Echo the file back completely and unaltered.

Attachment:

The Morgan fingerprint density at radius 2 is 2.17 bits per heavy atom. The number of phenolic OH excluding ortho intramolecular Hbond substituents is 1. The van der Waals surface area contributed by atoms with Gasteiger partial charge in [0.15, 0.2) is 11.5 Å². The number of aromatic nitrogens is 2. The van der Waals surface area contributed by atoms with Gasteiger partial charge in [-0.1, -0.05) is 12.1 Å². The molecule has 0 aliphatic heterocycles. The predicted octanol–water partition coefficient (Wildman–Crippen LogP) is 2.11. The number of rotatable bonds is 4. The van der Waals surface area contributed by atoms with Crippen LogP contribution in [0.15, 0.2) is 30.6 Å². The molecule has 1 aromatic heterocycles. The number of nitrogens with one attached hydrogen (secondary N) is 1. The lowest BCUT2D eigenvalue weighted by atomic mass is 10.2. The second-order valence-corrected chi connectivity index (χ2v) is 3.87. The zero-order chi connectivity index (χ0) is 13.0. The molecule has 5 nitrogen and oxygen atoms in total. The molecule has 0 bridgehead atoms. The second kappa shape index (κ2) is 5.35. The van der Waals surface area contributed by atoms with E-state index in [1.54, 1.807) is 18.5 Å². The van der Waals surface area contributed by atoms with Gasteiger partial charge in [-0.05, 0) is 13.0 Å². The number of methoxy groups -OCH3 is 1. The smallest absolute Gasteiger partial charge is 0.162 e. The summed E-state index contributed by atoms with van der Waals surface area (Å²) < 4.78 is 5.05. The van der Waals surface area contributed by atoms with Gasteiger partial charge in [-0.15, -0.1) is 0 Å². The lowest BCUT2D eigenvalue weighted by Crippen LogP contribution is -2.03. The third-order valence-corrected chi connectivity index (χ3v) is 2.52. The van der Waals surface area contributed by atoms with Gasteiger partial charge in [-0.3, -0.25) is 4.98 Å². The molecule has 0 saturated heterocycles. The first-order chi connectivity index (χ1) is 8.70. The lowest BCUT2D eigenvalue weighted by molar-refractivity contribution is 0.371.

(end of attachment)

The Morgan fingerprint density at radius 2 is 2.17 bits per heavy atom. The number of phenolic OH excluding ortho intramolecular Hbond substituents is 1. The van der Waals surface area contributed by atoms with Gasteiger partial charge in [0.15, 0.2) is 11.5 Å². The number of aromatic nitrogens is 2. The van der Waals surface area contributed by atoms with Gasteiger partial charge in [-0.1, -0.05) is 12.1 Å². The molecule has 0 aliphatic heterocycles. The predicted octanol–water partition coefficient (Wildman–Crippen LogP) is 2.11. The number of rotatable bonds is 4. The van der Waals surface area contributed by atoms with Crippen LogP contribution in [0.15, 0.2) is 30.6 Å². The molecule has 1 aromatic heterocycles. The number of nitrogens with one attached hydrogen (secondary N) is 1. The lowest BCUT2D eigenvalue weighted by atomic mass is 10.2. The second-order valence-corrected chi connectivity index (χ2v) is 3.87. The zero-order chi connectivity index (χ0) is 13.0. The molecule has 5 nitrogen and oxygen atoms in total. The molecule has 0 bridgehead atoms. The second kappa shape index (κ2) is 5.35. The van der Waals surface area contributed by atoms with E-state index in [1.54, 1.807) is 18.5 Å². The van der Waals surface area contributed by atoms with Gasteiger partial charge in [-0.05, 0) is 13.0 Å². The number of methoxy groups -OCH3 is 1. The smallest absolute Gasteiger partial charge is 0.162 e. The summed E-state index contributed by atoms with van der Waals surface area (Å²) < 4.78 is 5.05. The van der Waals surface area contributed by atoms with Gasteiger partial charge in [-0.15, -0.1) is 0 Å². The lowest BCUT2D eigenvalue weighted by Crippen LogP contribution is -2.03. The third-order valence-corrected chi connectivity index (χ3v) is 2.52. The van der Waals surface area contributed by atoms with Gasteiger partial charge in [-0.3, -0.25) is 4.98 Å². The molecule has 0 saturated heterocycles. The first-order chi connectivity index (χ1) is 8.70. The lowest BCUT2D eigenvalue weighted by molar-refractivity contribution is 0.371.